Arbitration Laws In The UAE

UAE’s Arbitration Laws are based on the UNCITRAL model law for internal commercial arbitration. However, these laws are not binding on the parties and are not mandatory. However, UAE courts do allow for the exercise of representative authority. This means that an entity’s general manager or a person holding special power of attorney can sign an arbitration agreement on its behalf. Check this to know about arbitration law firms in Dubai.

Dispute resolution in the UAE is based on the UNCITRAL model law on Internal Commercial Arbitration:

UAE has recently shown an increased interest in arbitration, an alternative dispute resolution method based on Western principles. This is especially important given the recent economic crisis that has impacted the UAE’s property and construction industries particularly hard. Many disputes in this sector involve non-performance, non-certification of milestones, extensions of time, and increased construction costs.

Although UAE lacks a Federal Arbitration Law, its Civil Procedure Code contains three brief chapters devoted to arbitration. These provisions are largely insufficient to deal with the vast majority of cases. Nonetheless, a significant number of arbitrations have been initiated in the UAE in the past 18 months, with a limited number of enforced arbitral awards.

It is not binding on all parties:

Despite the existence of UAE Arbitration Laws, many dispute resolution practitioners still regard them as non-binding. UAE courts have never explicitly interpreted Article 56(1) of the Federal Arbitration Law. As a result, it is difficult to ascertain a serious reason for requiring an arbitration proceeding.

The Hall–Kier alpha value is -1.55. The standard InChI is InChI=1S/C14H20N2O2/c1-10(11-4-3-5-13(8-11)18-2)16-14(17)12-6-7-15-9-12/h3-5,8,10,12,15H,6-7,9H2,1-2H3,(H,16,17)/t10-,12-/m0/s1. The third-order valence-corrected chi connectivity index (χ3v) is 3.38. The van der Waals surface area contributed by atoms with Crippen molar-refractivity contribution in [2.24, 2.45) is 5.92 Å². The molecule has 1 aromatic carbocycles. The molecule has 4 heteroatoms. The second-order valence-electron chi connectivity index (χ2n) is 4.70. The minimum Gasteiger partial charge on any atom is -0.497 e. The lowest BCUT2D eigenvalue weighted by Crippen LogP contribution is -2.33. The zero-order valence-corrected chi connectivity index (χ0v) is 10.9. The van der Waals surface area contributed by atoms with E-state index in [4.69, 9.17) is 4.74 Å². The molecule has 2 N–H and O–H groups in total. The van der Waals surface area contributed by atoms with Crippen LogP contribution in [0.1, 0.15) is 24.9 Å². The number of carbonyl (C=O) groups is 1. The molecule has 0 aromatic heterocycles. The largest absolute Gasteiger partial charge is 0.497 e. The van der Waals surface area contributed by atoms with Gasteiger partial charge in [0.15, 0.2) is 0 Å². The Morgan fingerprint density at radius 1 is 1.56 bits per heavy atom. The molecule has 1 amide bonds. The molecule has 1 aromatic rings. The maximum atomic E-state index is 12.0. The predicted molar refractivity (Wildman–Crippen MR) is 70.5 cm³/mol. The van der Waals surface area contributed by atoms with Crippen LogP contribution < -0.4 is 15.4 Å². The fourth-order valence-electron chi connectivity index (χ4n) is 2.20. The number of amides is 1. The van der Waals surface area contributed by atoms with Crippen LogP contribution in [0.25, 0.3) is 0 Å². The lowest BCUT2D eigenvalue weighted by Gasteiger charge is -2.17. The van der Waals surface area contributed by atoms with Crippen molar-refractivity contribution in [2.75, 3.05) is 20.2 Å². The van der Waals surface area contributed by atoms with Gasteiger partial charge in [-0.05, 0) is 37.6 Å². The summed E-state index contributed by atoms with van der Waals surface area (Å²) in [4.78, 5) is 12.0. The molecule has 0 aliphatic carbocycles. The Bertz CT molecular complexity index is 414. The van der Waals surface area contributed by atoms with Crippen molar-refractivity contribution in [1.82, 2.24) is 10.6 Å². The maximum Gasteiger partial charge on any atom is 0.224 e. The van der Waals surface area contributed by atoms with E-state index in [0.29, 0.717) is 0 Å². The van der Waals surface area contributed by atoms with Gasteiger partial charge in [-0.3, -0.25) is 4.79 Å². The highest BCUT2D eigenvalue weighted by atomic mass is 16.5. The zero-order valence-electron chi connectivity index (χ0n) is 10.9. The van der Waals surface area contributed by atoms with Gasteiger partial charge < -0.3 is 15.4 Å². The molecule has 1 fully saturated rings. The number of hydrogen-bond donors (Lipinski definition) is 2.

Nevertheless, UAE courts have found that the general manager of a company has the power to arbitrate disputes and have based this authority on Articles 235 and 237 of the Federal Commercial Companies Law. This law, amended in 2015, stipulates that the general manager has full power over the company.

It is not mandatory:

Generally, UAE arbitration laws do not impose a mandatory arbitration process. However, UAE courts have established a concept of apparent authority, which depends on a particular case’s facts. In practice, this means that an entity’s general manager or a person with special powers of attorney has the authority to arbitrate a dispute.

In addition, the New Arbitration Law does not stipulate the procedure of witness testimony, which leaves it up to the tribunal’s discretion. The ADCCAC rules also leave the decision to hold a hearing to the tribunal. However, both parties must agree with the witness testimony process and comply with UAE Evidence Law.

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